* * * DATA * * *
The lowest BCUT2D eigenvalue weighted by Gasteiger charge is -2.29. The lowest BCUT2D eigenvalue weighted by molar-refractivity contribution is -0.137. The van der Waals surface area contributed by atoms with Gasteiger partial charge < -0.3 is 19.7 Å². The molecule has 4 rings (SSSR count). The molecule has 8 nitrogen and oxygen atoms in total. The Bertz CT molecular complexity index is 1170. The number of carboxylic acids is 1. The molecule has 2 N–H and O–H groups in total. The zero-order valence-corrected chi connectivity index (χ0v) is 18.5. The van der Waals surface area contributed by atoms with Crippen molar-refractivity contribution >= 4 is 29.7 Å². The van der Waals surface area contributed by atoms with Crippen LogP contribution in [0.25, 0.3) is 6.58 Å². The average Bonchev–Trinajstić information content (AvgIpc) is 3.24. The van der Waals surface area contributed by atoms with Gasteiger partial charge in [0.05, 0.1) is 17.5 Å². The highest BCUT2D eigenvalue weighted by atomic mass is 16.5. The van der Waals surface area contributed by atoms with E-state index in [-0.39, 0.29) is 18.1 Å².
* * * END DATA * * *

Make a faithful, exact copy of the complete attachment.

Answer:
The lowest BCUT2D eigenvalue weighted by Gasteiger charge is -2.29. The lowest BCUT2D eigenvalue weighted by molar-refractivity contribution is -0.137. The van der Waals surface area contributed by atoms with Gasteiger partial charge < -0.3 is 19.7 Å². The molecule has 4 rings (SSSR count). The molecule has 8 nitrogen and oxygen atoms in total. The Bertz CT molecular complexity index is 1170. The number of carboxylic acids is 1. The molecule has 2 N–H and O–H groups in total. The zero-order valence-corrected chi connectivity index (χ0v) is 18.5. The van der Waals surface area contributed by atoms with Crippen molar-refractivity contribution >= 4 is 29.7 Å². The van der Waals surface area contributed by atoms with Crippen LogP contribution in [0.25, 0.3) is 6.58 Å². The average Bonchev–Trinajstić information content (AvgIpc) is 3.24. The van der Waals surface area contributed by atoms with Gasteiger partial charge in [0.05, 0.1) is 17.5 Å². The highest BCUT2D eigenvalue weighted by atomic mass is 16.5. The van der Waals surface area contributed by atoms with E-state index in [-0.39, 0.29) is 18.1 Å².